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LINGUIST List 21.2414

Tue Jun 01 2010

Calls: Typology / Nordic Journal of Linguistics (Jrnl)

Editor for this issue: Dayn Schulert <daynlinguistlist.org>

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        1.    Camilla Wide, Nordic Journal of Linguistics

Message 1: Nordic Journal of Linguistics
Date: 30-May-2010
From: Camilla Wide <camilla.wideutu.fi>
Subject: Nordic Journal of Linguistics
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Full Title: Nordic Journal of Linguistics

Linguistic Field(s): Danish; Faroese; Finnish; Icelandic; Saami, North; Saami, South; Swedish; Typology

Call Deadline: 31-Jan-2011

Call for papers:

Nordic Journal of Linguistics Special Issue on the Nordic Languages and
Linguistic Typology
Guest editors: Pål Kristian Eriksen & Camilla Wide

All modern linguistic science - all theoretical frameworks and approaches -
at one point or another becomes linguistic typology. Sooner or later they
ask the fundamental typological questions: What are the universal features
of human language? How do we explain their universality? And how do we
explain those features of human language which are NOT universal, but which
vary from language to language? How do variation and universality relate to
each other? The methodology of linguistic typology - to approach these
questions by mapping and comparing language data globally - is not
necessarily shared by all linguists, but the basic questions remain the same.

With this as our motto, we want to invite linguists from all fields and
frameworks to discuss typological topics of linguistic variation and
language universals in a special issue of NJL, to be published in November
2011. Although papers on typology in general are also welcome, we are
especially interested in contributions dealing with the Nordic languages
from a typological point of view. By 'Nordic languages', we mean not only
the Scandinavian languages but also the other languages of the Nordic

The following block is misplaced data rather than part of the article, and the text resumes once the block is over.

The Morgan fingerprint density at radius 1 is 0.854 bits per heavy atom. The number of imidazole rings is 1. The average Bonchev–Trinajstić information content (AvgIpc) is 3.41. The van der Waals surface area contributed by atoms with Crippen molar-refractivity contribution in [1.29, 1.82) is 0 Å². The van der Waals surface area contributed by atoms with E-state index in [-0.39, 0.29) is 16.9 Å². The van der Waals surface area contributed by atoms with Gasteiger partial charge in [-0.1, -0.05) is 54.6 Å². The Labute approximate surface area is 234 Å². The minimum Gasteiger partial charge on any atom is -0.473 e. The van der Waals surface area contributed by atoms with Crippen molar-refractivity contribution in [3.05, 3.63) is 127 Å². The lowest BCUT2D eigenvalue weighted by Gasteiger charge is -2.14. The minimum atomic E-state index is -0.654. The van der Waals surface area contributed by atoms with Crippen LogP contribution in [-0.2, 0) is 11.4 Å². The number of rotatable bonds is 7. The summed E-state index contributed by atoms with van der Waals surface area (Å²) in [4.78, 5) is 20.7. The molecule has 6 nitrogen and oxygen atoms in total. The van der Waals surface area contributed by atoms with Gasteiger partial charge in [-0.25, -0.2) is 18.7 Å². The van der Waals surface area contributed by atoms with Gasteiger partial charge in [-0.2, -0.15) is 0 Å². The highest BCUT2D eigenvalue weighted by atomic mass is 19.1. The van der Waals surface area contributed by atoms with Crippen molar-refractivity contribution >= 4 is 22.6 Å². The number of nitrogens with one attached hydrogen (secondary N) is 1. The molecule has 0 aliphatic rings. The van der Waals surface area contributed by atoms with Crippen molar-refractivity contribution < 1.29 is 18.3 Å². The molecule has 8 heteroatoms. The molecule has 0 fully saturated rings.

countries. All the Nordic languages occasionally share typological features
through Sprachbund effects, and can thus be said to count as members of the
same language area.

The Nordic languages are typologically interesting from several
perspectives: Macro-typologically, a number of areal features worthy of
notice are found here, e.g. V2-based sentential syntax (Scandinavian),
expletive subjects (Finnish and Scandinavian), complex expressions of
definiteness in noun phrases (Scandinavian), and the multiple number of
close vowels (Scandinavian and Southern Sami).

Micro-typologically, the variation in dialects and varieties within the
Nordic area is remarkable. Most of the features mentioned in the previous
paragraph, and many others, vary significantly across the region. This
makes the Nordic languages a gold mine for the dialectologist, and a
dialectologist is a typologist, differing from the latter mainly by being
dedicated to a geographically or genetically restricted set of languages.

In terms of contact linguistics and areal linguistics, the Nordic languages
are also highly interesting typologically. In some respects, they
constitute their own language area, characterized by a set of special
features. In other respects, the Nordic languages are placed on or close to
the dividing line between larger language areas, namely a Eurasian/Siberian
area to the East, and a 'Standard European' area to the West and South, a
position which is likely to have had effects on the local languages.

We therefore encourage authors to submit papers dealing with any such
perspective on the meeting point between linguistic typology and the study
of Nordic languages, although, as stated above, papers dealing with more
general typological issues are also welcome. The deadline is January 31,
2011. Papers should be sent to one of the two guest editors:

Pål Kristian Eriksen
Scandinavian Studies and Comparative Literature
NO-7491 Trondheim

Camilla Wide
Scandinavian Languages
University of Turku
FI-20014 University of Turku

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